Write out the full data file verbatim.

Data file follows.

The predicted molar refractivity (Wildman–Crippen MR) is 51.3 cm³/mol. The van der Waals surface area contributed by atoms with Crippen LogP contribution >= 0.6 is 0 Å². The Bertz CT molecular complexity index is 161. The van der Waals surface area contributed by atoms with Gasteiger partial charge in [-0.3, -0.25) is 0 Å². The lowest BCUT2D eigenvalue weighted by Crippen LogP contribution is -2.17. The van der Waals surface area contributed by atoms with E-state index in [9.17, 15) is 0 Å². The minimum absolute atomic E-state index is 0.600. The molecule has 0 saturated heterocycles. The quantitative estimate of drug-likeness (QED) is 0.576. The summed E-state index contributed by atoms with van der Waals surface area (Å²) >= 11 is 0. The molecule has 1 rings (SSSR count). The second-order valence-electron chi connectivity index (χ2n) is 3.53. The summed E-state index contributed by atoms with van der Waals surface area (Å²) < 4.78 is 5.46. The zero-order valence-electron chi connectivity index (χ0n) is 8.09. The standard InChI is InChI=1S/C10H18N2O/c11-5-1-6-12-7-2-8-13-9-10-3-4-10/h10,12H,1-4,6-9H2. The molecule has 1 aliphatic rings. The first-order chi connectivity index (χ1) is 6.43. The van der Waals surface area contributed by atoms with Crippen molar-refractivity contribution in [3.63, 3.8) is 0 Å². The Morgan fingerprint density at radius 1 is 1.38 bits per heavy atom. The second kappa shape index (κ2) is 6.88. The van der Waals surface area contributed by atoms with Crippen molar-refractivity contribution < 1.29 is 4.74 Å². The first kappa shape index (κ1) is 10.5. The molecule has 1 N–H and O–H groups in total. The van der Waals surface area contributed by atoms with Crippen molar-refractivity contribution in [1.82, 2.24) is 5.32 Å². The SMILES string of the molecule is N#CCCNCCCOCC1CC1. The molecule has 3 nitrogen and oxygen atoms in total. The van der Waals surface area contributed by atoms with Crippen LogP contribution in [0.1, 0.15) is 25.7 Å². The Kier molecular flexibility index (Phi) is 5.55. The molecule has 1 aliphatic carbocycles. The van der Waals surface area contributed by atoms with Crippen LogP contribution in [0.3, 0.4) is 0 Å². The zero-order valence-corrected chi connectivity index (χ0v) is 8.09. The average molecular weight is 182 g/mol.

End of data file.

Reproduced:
The predicted molar refractivity (Wildman–Crippen MR) is 51.3 cm³/mol. The van der Waals surface area contributed by atoms with Crippen LogP contribution >= 0.6 is 0 Å². The Bertz CT molecular complexity index is 161. The van der Waals surface area contributed by atoms with Gasteiger partial charge in [-0.3, -0.25) is 0 Å². The lowest BCUT2D eigenvalue weighted by Crippen LogP contribution is -2.17. The van der Waals surface area contributed by atoms with E-state index in [9.17, 15) is 0 Å². The minimum absolute atomic E-state index is 0.600. The molecule has 0 saturated heterocycles. The quantitative estimate of drug-likeness (QED) is 0.576. The summed E-state index contributed by atoms with van der Waals surface area (Å²) >= 11 is 0. The molecule has 1 rings (SSSR count). The second-order valence-electron chi connectivity index (χ2n) is 3.53. The summed E-state index contributed by atoms with van der Waals surface area (Å²) < 4.78 is 5.46. The zero-order valence-electron chi connectivity index (χ0n) is 8.09. The standard InChI is InChI=1S/C10H18N2O/c11-5-1-6-12-7-2-8-13-9-10-3-4-10/h10,12H,1-4,6-9H2. The molecule has 1 aliphatic rings. The first-order chi connectivity index (χ1) is 6.43. The van der Waals surface area contributed by atoms with Crippen molar-refractivity contribution in [3.63, 3.8) is 0 Å². The Morgan fingerprint density at radius 1 is 1.38 bits per heavy atom. The second kappa shape index (κ2) is 6.88. The van der Waals surface area contributed by atoms with Crippen molar-refractivity contribution < 1.29 is 4.74 Å². The first kappa shape index (κ1) is 10.5. The molecule has 1 N–H and O–H groups in total. The van der Waals surface area contributed by atoms with Crippen molar-refractivity contribution in [1.82, 2.24) is 5.32 Å². The SMILES string of the molecule is N#CCCNCCCOCC1CC1. The molecule has 3 nitrogen and oxygen atoms in total. The van der Waals surface area contributed by atoms with Crippen LogP contribution in [0.1, 0.15) is 25.7 Å². The Kier molecular flexibility index (Phi) is 5.55. The molecule has 1 aliphatic carbocycles. The van der Waals surface area contributed by atoms with Crippen LogP contribution in [0.3, 0.4) is 0 Å². The zero-order valence-corrected chi connectivity index (χ0v) is 8.09. The average molecular weight is 182 g/mol.